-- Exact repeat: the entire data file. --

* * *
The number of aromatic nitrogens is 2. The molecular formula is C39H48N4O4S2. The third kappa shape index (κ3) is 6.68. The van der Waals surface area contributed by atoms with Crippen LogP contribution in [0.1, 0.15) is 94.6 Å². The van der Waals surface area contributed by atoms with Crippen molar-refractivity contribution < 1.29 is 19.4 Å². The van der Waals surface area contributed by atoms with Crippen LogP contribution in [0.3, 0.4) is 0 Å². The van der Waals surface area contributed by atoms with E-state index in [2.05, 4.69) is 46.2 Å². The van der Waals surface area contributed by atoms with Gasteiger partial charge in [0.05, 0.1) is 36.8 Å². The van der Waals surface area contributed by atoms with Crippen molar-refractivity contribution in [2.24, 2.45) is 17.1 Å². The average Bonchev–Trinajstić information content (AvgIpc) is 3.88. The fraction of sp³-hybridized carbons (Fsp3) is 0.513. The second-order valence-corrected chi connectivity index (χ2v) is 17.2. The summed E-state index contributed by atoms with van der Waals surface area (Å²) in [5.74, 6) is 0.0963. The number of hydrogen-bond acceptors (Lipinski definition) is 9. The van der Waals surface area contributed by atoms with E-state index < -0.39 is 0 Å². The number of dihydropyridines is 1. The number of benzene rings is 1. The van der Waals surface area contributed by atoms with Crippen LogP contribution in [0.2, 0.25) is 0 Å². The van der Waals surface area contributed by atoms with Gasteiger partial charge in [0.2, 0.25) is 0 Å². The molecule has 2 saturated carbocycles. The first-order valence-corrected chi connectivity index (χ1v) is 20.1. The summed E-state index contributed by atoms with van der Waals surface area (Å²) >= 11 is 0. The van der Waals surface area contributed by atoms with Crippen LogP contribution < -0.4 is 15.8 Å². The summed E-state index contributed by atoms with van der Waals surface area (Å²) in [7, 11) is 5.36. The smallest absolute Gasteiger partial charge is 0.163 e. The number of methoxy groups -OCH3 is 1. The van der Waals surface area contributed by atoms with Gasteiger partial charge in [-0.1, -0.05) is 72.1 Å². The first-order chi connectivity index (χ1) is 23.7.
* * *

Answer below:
The number of aromatic nitrogens is 2. The molecular formula is C39H48N4O4S2. The third kappa shape index (κ3) is 6.68. The van der Waals surface area contributed by atoms with Crippen LogP contribution in [0.1, 0.15) is 94.6 Å². The van der Waals surface area contributed by atoms with Crippen molar-refractivity contribution < 1.29 is 19.4 Å². The van der Waals surface area contributed by atoms with Crippen LogP contribution in [0.3, 0.4) is 0 Å². The van der Waals surface area contributed by atoms with E-state index in [2.05, 4.69) is 46.2 Å². The van der Waals surface area contributed by atoms with Gasteiger partial charge in [0.05, 0.1) is 36.8 Å². The van der Waals surface area contributed by atoms with Crippen molar-refractivity contribution in [2.24, 2.45) is 17.1 Å². The average Bonchev–Trinajstić information content (AvgIpc) is 3.88. The fraction of sp³-hybridized carbons (Fsp3) is 0.513. The second-order valence-corrected chi connectivity index (χ2v) is 17.2. The summed E-state index contributed by atoms with van der Waals surface area (Å²) in [5.74, 6) is 0.0963. The number of hydrogen-bond acceptors (Lipinski definition) is 9. The van der Waals surface area contributed by atoms with E-state index < -0.39 is 0 Å². The number of dihydropyridines is 1. The number of benzene rings is 1. The van der Waals surface area contributed by atoms with Crippen LogP contribution in [0.2, 0.25) is 0 Å². The van der Waals surface area contributed by atoms with Gasteiger partial charge in [0.2, 0.25) is 0 Å². The molecule has 2 saturated carbocycles. The first-order valence-corrected chi connectivity index (χ1v) is 20.1. The summed E-state index contributed by atoms with van der Waals surface area (Å²) >= 11 is 0. The van der Waals surface area contributed by atoms with Crippen LogP contribution < -0.4 is 15.8 Å². The summed E-state index contributed by atoms with van der Waals surface area (Å²) in [7, 11) is 5.36. The smallest absolute Gasteiger partial charge is 0.163 e. The number of methoxy groups -OCH3 is 1. The van der Waals surface area contributed by atoms with Gasteiger partial charge in [-0.1, -0.05) is 72.1 Å². The first-order chi connectivity index (χ1) is 23.7.